More generally, we cannot assume that hypothetical and real TD tasks measure similar processes. Specifically, Navarick (2004) has suggested that hypothetical TD tasks may measure an entirely different discounting process than tasks using real rewards and real delays. However, note that experimental research has later demonstrated that previously found differences in discount rate between real and hypothetical tasks are attributable to differences in reward magnitudes and delay durations (Lagorio and Madden, 2005; Scheres et al., 2010b). It will be of interest to directly compare the developmental pattern of real and hypothetical discounting tasks with varying reward magnitudes and delay durations in future research. Additionally, adding tasks that measure self-control functions such as response inhibition and working memory, as well as tasks that tap into affective aspects such as reward valuation, will provide further insights.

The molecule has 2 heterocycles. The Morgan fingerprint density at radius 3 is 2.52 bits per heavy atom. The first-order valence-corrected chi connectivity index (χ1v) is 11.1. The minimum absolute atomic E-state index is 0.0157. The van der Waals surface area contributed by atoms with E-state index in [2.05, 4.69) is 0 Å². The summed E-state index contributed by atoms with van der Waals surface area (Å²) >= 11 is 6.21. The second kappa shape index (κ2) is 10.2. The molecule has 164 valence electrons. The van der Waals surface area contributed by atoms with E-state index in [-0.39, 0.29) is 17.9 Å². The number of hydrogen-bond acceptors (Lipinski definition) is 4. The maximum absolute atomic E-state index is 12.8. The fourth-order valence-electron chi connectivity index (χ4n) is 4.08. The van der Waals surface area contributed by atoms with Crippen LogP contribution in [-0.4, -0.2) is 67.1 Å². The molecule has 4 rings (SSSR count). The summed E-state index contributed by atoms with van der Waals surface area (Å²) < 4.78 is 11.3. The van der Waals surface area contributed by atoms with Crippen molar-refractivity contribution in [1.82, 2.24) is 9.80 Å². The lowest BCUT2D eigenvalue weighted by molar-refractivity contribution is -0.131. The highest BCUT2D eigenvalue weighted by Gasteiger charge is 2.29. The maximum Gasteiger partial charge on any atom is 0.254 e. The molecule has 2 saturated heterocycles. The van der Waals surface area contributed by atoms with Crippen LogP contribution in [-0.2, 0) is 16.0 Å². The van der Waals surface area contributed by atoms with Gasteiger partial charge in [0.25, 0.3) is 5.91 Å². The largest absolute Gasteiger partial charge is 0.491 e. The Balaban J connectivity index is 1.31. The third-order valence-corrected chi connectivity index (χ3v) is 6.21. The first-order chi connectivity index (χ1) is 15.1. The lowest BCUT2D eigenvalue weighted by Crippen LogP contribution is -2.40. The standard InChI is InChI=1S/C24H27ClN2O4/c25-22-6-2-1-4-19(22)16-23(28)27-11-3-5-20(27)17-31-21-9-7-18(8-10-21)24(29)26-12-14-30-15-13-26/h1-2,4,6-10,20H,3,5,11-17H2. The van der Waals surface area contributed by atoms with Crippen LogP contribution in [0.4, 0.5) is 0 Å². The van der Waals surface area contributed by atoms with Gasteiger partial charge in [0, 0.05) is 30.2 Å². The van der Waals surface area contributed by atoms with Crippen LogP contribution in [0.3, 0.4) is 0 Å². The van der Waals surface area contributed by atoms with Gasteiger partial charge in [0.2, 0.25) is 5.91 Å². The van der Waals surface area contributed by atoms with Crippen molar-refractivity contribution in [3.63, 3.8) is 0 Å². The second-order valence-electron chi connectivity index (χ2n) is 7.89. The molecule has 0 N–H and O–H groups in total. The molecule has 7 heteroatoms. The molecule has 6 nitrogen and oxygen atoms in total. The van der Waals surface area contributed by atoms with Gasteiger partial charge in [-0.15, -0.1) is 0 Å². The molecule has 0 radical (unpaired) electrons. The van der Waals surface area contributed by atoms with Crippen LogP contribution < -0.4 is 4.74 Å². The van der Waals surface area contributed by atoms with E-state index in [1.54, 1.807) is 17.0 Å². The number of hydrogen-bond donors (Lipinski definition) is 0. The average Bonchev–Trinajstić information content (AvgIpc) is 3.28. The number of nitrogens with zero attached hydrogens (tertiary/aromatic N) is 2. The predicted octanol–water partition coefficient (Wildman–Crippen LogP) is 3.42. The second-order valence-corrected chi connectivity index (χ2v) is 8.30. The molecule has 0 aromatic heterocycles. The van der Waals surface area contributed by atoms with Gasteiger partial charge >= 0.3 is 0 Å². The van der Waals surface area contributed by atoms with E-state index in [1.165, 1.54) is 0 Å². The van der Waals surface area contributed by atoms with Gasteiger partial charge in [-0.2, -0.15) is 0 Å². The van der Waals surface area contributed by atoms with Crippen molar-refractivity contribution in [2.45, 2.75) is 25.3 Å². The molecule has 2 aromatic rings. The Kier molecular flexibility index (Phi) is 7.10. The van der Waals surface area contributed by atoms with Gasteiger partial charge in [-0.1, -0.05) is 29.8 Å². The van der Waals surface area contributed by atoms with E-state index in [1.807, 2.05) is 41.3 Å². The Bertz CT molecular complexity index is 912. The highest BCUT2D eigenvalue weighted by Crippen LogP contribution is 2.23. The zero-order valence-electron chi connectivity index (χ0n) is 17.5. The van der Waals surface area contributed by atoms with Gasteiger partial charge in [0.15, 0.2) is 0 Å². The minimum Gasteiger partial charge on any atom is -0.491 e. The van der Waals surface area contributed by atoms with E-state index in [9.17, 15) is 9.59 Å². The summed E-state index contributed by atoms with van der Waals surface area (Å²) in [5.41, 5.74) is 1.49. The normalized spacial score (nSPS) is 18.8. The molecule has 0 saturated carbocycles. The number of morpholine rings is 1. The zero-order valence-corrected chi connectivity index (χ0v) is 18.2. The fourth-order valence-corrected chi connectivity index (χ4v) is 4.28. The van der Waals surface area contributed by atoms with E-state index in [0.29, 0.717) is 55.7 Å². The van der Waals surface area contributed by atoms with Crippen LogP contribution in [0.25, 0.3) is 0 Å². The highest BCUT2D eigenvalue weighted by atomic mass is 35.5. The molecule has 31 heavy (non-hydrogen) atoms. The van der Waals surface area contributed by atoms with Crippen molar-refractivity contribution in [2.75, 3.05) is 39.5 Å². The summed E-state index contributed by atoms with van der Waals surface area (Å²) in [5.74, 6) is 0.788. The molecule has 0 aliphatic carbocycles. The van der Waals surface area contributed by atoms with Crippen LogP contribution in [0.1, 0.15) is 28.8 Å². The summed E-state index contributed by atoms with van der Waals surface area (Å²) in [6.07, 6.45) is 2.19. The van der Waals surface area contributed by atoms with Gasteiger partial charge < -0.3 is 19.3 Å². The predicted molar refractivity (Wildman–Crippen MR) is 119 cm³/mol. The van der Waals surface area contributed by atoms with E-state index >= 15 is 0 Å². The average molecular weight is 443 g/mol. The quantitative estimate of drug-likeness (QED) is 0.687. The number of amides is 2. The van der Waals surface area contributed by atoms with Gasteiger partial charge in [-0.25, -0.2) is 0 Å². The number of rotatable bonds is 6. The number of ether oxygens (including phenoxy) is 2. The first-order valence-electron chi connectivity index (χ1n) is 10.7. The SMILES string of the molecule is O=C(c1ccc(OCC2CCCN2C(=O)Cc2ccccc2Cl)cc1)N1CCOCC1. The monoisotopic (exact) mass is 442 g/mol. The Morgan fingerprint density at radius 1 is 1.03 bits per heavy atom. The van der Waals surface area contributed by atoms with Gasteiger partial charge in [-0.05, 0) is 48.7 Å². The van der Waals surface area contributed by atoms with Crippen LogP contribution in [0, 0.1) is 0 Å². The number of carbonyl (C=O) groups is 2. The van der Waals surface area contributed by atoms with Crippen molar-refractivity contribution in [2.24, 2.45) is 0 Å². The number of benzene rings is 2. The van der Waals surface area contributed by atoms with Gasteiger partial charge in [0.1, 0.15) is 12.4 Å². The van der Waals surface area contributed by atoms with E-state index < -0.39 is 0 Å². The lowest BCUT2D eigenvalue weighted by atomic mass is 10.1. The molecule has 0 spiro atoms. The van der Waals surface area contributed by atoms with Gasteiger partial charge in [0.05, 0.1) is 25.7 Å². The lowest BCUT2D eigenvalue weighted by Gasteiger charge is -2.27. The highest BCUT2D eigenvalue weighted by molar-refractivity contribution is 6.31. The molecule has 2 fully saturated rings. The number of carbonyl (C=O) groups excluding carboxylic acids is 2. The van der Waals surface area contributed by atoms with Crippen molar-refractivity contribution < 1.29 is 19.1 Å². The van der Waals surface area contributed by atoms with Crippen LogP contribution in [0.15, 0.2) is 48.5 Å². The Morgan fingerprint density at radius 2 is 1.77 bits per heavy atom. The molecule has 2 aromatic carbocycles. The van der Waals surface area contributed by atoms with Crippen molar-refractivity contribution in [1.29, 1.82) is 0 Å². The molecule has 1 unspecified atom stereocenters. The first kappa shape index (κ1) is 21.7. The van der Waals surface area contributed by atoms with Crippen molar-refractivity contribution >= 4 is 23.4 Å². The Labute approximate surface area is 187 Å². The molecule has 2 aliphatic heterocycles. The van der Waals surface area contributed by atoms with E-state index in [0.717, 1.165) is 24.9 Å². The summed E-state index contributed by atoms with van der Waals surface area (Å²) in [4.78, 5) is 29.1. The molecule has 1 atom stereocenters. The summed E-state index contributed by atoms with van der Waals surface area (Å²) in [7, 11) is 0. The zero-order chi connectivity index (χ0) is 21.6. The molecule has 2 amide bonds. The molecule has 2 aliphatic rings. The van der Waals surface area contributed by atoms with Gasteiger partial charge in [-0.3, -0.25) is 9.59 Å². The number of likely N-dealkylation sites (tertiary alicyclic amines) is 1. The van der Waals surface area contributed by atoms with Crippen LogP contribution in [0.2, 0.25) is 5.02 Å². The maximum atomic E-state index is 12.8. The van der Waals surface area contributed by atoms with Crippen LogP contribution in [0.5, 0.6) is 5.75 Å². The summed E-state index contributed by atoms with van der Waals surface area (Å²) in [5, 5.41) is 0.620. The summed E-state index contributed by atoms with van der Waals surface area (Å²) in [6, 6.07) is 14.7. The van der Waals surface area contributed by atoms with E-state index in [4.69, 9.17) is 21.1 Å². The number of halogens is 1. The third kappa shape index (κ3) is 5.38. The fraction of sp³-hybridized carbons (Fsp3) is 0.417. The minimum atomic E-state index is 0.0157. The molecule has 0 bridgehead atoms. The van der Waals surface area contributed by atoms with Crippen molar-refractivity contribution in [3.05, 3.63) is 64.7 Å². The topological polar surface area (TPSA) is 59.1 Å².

A number of limitations need to be considered here. The possible interpretations of the quadratic age effect are still speculative, and future research is clearly needed to replicate and clarify these findings, including functional brain imaging work to determine whether these age effects can be in part explained by neuromaturational effects. Secondly, this study was aimed at exploring the developmental pattern of TD from childhood into young adulthood but did not include additional measures. We recommend that future research includes a behavioral measure of money valuation, to test whether the decrease in discount rate from adolescence to adulthood can be explained by differences in money valuation. Additionally, future research may implement task manipulations to specifically examine the relative contribution of the various reward aspects in this task such as sensitivity to reward immediacy, reward magnitude, and delay aversion (see Scheres et al., 2010b). More specifically, such research could include multiple versions of a TD task, such as with and without post-reward delays (see Sonuga-Barke et al., 1992; Scheres et al., 2006; Marco et al., 2009), and with varying reward magnitudes and number of trials (Scheres et al., 2010a) in order to achieve this goal. Finally, our goal is to follow this study by a larger lifespan development study on TD, which will provide us with a reference with which to compare the TD development of clinical populations, such as ADHD (see Paus et al., 2008).